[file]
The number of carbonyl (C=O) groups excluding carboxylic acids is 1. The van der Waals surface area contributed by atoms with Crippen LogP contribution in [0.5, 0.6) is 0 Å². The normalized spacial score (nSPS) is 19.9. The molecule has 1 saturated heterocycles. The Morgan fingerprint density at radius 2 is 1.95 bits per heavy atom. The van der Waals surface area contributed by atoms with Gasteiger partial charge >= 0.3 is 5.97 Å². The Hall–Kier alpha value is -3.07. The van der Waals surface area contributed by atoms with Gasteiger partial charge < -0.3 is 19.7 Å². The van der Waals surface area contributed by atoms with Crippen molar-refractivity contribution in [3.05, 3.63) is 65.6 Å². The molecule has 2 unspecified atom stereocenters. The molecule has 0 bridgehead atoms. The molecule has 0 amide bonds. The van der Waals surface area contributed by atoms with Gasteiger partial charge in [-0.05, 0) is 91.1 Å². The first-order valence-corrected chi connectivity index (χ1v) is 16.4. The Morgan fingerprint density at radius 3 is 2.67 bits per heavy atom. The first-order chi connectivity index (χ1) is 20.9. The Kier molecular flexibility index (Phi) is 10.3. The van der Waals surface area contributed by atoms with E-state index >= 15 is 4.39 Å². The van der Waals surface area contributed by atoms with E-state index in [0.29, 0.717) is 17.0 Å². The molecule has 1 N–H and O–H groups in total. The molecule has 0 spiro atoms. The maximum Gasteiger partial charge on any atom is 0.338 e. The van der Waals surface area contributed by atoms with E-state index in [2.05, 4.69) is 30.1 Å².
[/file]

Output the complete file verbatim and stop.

The number of carbonyl (C=O) groups excluding carboxylic acids is 1. The van der Waals surface area contributed by atoms with Crippen LogP contribution in [0.5, 0.6) is 0 Å². The normalized spacial score (nSPS) is 19.9. The molecule has 1 saturated heterocycles. The Morgan fingerprint density at radius 2 is 1.95 bits per heavy atom. The van der Waals surface area contributed by atoms with Gasteiger partial charge >= 0.3 is 5.97 Å². The Hall–Kier alpha value is -3.07. The van der Waals surface area contributed by atoms with Gasteiger partial charge < -0.3 is 19.7 Å². The van der Waals surface area contributed by atoms with Crippen molar-refractivity contribution in [3.05, 3.63) is 65.6 Å². The molecule has 2 unspecified atom stereocenters. The molecule has 0 bridgehead atoms. The molecule has 0 amide bonds. The van der Waals surface area contributed by atoms with Gasteiger partial charge in [-0.05, 0) is 91.1 Å². The first-order valence-corrected chi connectivity index (χ1v) is 16.4. The Morgan fingerprint density at radius 3 is 2.67 bits per heavy atom. The first-order chi connectivity index (χ1) is 20.9. The Kier molecular flexibility index (Phi) is 10.3. The van der Waals surface area contributed by atoms with E-state index >= 15 is 4.39 Å². The van der Waals surface area contributed by atoms with E-state index in [0.29, 0.717) is 17.0 Å². The molecule has 1 N–H and O–H groups in total. The molecule has 0 spiro atoms. The maximum Gasteiger partial charge on any atom is 0.338 e. The van der Waals surface area contributed by atoms with E-state index in [2.05, 4.69) is 30.1 Å².